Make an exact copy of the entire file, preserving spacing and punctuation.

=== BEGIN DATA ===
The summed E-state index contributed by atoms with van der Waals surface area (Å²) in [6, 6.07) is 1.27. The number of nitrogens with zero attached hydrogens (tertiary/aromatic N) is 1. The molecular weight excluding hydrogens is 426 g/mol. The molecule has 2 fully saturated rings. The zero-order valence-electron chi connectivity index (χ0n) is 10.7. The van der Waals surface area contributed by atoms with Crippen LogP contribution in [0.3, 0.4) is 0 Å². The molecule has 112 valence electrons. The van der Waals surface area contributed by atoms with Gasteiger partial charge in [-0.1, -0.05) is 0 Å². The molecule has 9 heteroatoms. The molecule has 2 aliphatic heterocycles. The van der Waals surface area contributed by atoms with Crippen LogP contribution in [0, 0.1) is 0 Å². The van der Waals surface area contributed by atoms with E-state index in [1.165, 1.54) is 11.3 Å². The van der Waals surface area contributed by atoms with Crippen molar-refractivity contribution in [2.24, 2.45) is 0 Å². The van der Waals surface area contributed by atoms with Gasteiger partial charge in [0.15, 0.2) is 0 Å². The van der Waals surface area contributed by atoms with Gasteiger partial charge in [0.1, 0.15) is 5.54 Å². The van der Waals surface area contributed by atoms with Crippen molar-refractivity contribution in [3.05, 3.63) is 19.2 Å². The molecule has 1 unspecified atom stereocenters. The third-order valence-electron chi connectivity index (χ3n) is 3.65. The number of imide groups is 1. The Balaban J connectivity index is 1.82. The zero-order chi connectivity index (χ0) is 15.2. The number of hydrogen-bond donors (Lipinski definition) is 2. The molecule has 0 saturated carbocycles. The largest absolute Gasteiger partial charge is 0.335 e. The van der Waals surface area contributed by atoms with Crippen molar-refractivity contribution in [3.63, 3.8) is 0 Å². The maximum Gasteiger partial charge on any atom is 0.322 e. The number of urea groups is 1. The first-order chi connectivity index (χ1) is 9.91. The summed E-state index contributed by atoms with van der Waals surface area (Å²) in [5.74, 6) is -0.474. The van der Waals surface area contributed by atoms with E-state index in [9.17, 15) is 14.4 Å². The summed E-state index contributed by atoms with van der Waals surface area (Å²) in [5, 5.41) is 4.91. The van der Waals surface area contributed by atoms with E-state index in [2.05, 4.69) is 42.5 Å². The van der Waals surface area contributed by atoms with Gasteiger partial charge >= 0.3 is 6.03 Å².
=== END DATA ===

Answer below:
The summed E-state index contributed by atoms with van der Waals surface area (Å²) in [6, 6.07) is 1.27. The number of nitrogens with zero attached hydrogens (tertiary/aromatic N) is 1. The molecular weight excluding hydrogens is 426 g/mol. The molecule has 2 fully saturated rings. The zero-order valence-electron chi connectivity index (χ0n) is 10.7. The van der Waals surface area contributed by atoms with Crippen LogP contribution in [0.3, 0.4) is 0 Å². The molecule has 112 valence electrons. The van der Waals surface area contributed by atoms with Gasteiger partial charge in [-0.1, -0.05) is 0 Å². The molecule has 9 heteroatoms. The molecule has 2 aliphatic heterocycles. The van der Waals surface area contributed by atoms with Crippen LogP contribution in [0, 0.1) is 0 Å². The van der Waals surface area contributed by atoms with E-state index in [1.165, 1.54) is 11.3 Å². The van der Waals surface area contributed by atoms with Crippen molar-refractivity contribution in [2.24, 2.45) is 0 Å². The van der Waals surface area contributed by atoms with Gasteiger partial charge in [0.15, 0.2) is 0 Å². The van der Waals surface area contributed by atoms with Gasteiger partial charge in [0.1, 0.15) is 5.54 Å². The van der Waals surface area contributed by atoms with Crippen molar-refractivity contribution in [3.05, 3.63) is 19.2 Å². The molecule has 1 unspecified atom stereocenters. The third-order valence-electron chi connectivity index (χ3n) is 3.65. The number of imide groups is 1. The Balaban J connectivity index is 1.82. The zero-order chi connectivity index (χ0) is 15.2. The number of hydrogen-bond donors (Lipinski definition) is 2. The molecule has 0 saturated carbocycles. The largest absolute Gasteiger partial charge is 0.335 e. The van der Waals surface area contributed by atoms with Crippen molar-refractivity contribution in [3.63, 3.8) is 0 Å². The maximum Gasteiger partial charge on any atom is 0.322 e. The number of urea groups is 1. The first-order chi connectivity index (χ1) is 9.91. The summed E-state index contributed by atoms with van der Waals surface area (Å²) in [5.74, 6) is -0.474. The van der Waals surface area contributed by atoms with E-state index in [9.17, 15) is 14.4 Å². The summed E-state index contributed by atoms with van der Waals surface area (Å²) in [5, 5.41) is 4.91. The van der Waals surface area contributed by atoms with E-state index in [2.05, 4.69) is 42.5 Å². The van der Waals surface area contributed by atoms with Gasteiger partial charge >= 0.3 is 6.03 Å².